Vladimir: There are several hypotheses regarding the so-called "revival process" among the academic community. No one found official document issued by the Central Committee of the Communist Party or the State Council of the former People's Republic of Bulgaria in this matter. It is worthwhile to mention two versions.

The first one points to Moscow as the principal inspiration. Gorbachev, the Soviet leader at the time, was interested in removing the last Bulgarian Communist President Todor Jivkov during the first stage of his "Perestroika", because Jivkov was one of its radical opponents. The brutal assimilation of the Turkish population was intended to provoke active international opprobrium and international isolation of Jivkov's regime, leading to his ousting.

The second version is related to strict internal reasons, the principal one being the ethnic lack of balance within Bulgarian society in mid 80's, the outcome of the strong negative growth rate of the Bulgarian ethnicity and the inverse positive one of the Turks and the other Muslims (Pomaks, Gypsies, etc.) The ethnic cleansing aimed to maintain the existing ethnic profile after the Politburo estimated that the presence of more than 1.5 million Muslims would certainly lead to official demands for autonomy and later - to a Bulgarian-Turkish federation.

I share the opinion that the "revival process" was product of a small group of political non-intelligent and uneducated adventurers who initiated an act whose significance they did not understand. Jivkov and his most loyal collaborators from among the Politburo members like M.Balev, D.Stoyanov, P. Kobadinski, Al. Lilov, etc., decided to overcome the deep crisis of the Communist regime by diverting public attention towards the Turks and the other minorities.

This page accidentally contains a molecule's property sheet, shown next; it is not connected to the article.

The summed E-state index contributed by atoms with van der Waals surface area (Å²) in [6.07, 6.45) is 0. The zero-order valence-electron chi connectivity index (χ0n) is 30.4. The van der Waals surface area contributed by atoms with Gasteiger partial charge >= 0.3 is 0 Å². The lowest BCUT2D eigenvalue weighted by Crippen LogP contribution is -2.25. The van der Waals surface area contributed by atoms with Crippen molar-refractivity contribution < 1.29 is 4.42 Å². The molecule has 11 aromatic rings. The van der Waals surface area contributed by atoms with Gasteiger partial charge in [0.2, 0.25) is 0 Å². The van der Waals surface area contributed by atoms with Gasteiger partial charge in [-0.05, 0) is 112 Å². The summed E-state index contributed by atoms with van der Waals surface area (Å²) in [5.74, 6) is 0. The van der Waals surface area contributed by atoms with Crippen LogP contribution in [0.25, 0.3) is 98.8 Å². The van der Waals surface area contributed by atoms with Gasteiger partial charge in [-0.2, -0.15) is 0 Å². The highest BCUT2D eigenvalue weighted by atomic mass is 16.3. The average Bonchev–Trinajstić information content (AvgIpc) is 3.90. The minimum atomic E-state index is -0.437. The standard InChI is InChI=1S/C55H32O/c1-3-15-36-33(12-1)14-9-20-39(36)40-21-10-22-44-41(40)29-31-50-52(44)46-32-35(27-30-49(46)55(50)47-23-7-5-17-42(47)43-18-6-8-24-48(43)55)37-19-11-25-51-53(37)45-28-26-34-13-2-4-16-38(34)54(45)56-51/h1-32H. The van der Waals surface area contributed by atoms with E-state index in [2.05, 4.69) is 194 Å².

The measures taken were organized and implemented by the police and the army. After the violent antigovernment demonstrations on April 1986, the Politburo created Special Forces for struggle against the collective resistance. As a whole, the measures included:

=Changing Turkish-Arab names into Slavic ones;

=Prohibition of speaking mother tongues (especially the Turkish language) in public areas;

=Re-settlement of the Turkish-Muslim minority from the so called "mixed regions" in areas dominated by a Bulgarian majority with the aim of breaking the compact character of the Turkish community;

=Limiting the freedom of Islamic worship;

=Organizing social pressure upon the Turkish minority by maintaining a high level of unemployment and aiming to push them to migrate to Turkey.

The above mentioned measures affected approximately 1.5 million people. The majority of the affected minority groups were forced into accepting the imposed measures. Some Turkish intellectuals collaborated with the authorities, others founded an illegal resistant movement that gave rise, following the fall of the Communist regime, to the current political party of Bulgarian Turks - the Movement for Rights and Freedoms (MRF).

Despite several demonstrations planned by the Communist rule in support of the "revival process", the Bulgarian population sympathized with its compatriots from the minorities. In general, Bulgarians perceived the events as a national nightmare, whose resonance instinctively reinforced dissidents' resistance.

On April-May 1986, about 300 thousand Turks leaved the country. Most of them refused to change their names, others were forced to seek a job in neighbouring Turkey. Unfortunately, the economic reason for Turkish migration is still there. Between 20 and 30 thousands of Turks are still leaving Bulgaria annually.

Sam: The Turkish population still constitutes c. 9% of the population and are politically often represented in the opposition (though not currently). Are the current relations with ethnic Bulgarians tense? Is the past still alive? Any prognosis?

Vladimir: The Turkish community is approximately 8-10% of the population and as such remains the biggest minority group. It makes important efforts towards gradual integration in Bulgarian society by focusing on surmounting the negative consequences of the "revival process" on the legislative, economic, political and psychological levels. The Bulgarian parliament voted a series of laws for restoring Turk-Arab names through an easy administrative procedure. In 1998, at the MRF's insistence, parliament approved the Framework Convention for the Protection of National Minorities.